On a fateful Tuesday evening in 2017, the most of Elluby’s [not her real name] pride was forcefully taken away from her—she was defiled.
Elluby’s psychological trauma has been compound by the fact that she was later dealt with a double-blow of tasting positive to HIV, coupled with struggle with fistula.
As if that is not enough, Elluby cannot get justice on her defilement case after a medical report obtained at Nkhulambe Health Centre in Phalombe soon after the incident subsequently grew wings and flew away from police custody.
Before the fateful day, Elluby, then seven years old, was in Standard 2 at one of the primary schools in the district. She used to be happy, just like any other child of her age, till some evil-minded man saw a woman in her.
Her happiness was taken away by the selfish man who, for purposes of this story, we have called Adolf. He crowned the poor girl with this sadness, which seemingly has come to stay.
Elluby comes from a child-headed family and her elder sister, whom she calls mother, who we shall call Tisungane, is only 15.
It was Tisungane who narrated to us her younger sister’s ordeal.
“I suspect that the man bribed the police, but since I am poor, what else can I do. I have accepted and dropped the case,” said Tisungane while fighting tears.
Despite being arrested soon after committing the crime and stakeholders pushing for the law to take its course, two years on, Elluby’s case has stalled in the court, with some quarters claiming lack of evidence.
But there was evidence that after Elluby was allegedly defiled, she was rushed to Nkhulambe Health Centre in Phalombe where tests confirmed she was defiled and a medical report was issued to that effect.
But to date, only police are better-placed to explain how the report grew wings from their custody.
National Police spokesperson James Kadadzera asked for more time to find out how Elluby’s medical report went missing in police hands.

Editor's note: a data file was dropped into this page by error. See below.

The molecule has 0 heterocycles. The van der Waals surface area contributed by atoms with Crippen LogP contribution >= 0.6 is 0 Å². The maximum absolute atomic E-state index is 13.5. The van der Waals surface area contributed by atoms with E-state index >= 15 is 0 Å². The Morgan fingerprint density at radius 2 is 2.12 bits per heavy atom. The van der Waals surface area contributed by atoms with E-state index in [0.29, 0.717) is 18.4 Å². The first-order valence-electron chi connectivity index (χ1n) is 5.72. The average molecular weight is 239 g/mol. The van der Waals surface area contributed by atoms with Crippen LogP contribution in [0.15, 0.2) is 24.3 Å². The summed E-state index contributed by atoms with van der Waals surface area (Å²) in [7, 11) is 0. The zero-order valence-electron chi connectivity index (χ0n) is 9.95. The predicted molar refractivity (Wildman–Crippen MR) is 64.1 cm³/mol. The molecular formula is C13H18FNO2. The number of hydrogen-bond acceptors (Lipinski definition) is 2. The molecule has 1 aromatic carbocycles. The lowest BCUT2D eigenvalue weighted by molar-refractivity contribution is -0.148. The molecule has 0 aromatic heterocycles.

While confirming the case, and giving an overall comment on increased cases of such nature, Phalombe First Grade Magistrate Damson Banda said sexual violence is the worst form of gender based violence (GBV) in the district.
“There are a lot of cases of this nature, which have stalled in my court. I wish we could complete them and the victims see justice and those in the wrong, meet their fate,” he said
Chairperson for Nkhulambe area mother group, Chrissy Malikete, said stalling of cases at the courts as well as lenient sentences to offenders, and worse still corruption, are some of the setbacks in the fight.
One of the youth and child rights organisations in the country, Youth Net and Counselling says what is happening in Phalombe demotivates players in the fight against GBV.
Yoneco executive director MacBain Mkandawire warns that one day, police will answer for their negligence on sensitive matters affecting children in the country.
“What is difficult about asking the health facility to provide a duplicate report?” he asked, further urging the powers that be in police to intervene in the matter.